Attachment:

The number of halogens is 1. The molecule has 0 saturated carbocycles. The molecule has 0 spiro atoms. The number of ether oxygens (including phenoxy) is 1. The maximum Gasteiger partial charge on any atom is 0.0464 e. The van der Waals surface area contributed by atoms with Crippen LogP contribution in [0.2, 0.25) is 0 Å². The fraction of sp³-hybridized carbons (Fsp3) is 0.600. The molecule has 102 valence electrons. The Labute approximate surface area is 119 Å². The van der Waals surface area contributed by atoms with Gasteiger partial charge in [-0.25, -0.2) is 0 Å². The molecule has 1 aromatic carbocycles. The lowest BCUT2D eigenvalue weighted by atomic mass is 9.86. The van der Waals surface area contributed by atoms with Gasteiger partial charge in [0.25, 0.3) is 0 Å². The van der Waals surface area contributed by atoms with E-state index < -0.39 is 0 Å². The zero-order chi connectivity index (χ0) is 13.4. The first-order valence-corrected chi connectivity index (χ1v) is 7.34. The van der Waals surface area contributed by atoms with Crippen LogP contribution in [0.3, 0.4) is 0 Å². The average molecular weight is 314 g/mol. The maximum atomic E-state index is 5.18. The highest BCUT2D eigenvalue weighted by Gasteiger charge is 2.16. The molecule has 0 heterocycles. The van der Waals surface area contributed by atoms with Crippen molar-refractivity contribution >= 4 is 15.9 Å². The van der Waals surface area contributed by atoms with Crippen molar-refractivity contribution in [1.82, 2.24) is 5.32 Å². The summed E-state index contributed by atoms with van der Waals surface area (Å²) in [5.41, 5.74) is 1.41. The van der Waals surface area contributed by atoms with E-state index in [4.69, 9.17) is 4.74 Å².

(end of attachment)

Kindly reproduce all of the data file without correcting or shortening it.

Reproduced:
The number of halogens is 1. The molecule has 0 saturated carbocycles. The molecule has 0 spiro atoms. The number of ether oxygens (including phenoxy) is 1. The maximum Gasteiger partial charge on any atom is 0.0464 e. The van der Waals surface area contributed by atoms with Crippen LogP contribution in [0.2, 0.25) is 0 Å². The fraction of sp³-hybridized carbons (Fsp3) is 0.600. The molecule has 102 valence electrons. The Labute approximate surface area is 119 Å². The van der Waals surface area contributed by atoms with Gasteiger partial charge in [-0.25, -0.2) is 0 Å². The molecule has 1 aromatic carbocycles. The lowest BCUT2D eigenvalue weighted by atomic mass is 9.86. The van der Waals surface area contributed by atoms with Gasteiger partial charge in [0.25, 0.3) is 0 Å². The van der Waals surface area contributed by atoms with E-state index < -0.39 is 0 Å². The zero-order chi connectivity index (χ0) is 13.4. The first-order valence-corrected chi connectivity index (χ1v) is 7.34. The van der Waals surface area contributed by atoms with Crippen LogP contribution in [0.3, 0.4) is 0 Å². The average molecular weight is 314 g/mol. The maximum atomic E-state index is 5.18. The highest BCUT2D eigenvalue weighted by Gasteiger charge is 2.16. The molecule has 0 heterocycles. The van der Waals surface area contributed by atoms with Crippen molar-refractivity contribution >= 4 is 15.9 Å². The van der Waals surface area contributed by atoms with Crippen molar-refractivity contribution in [1.82, 2.24) is 5.32 Å². The summed E-state index contributed by atoms with van der Waals surface area (Å²) in [5.41, 5.74) is 1.41. The van der Waals surface area contributed by atoms with E-state index in [4.69, 9.17) is 4.74 Å².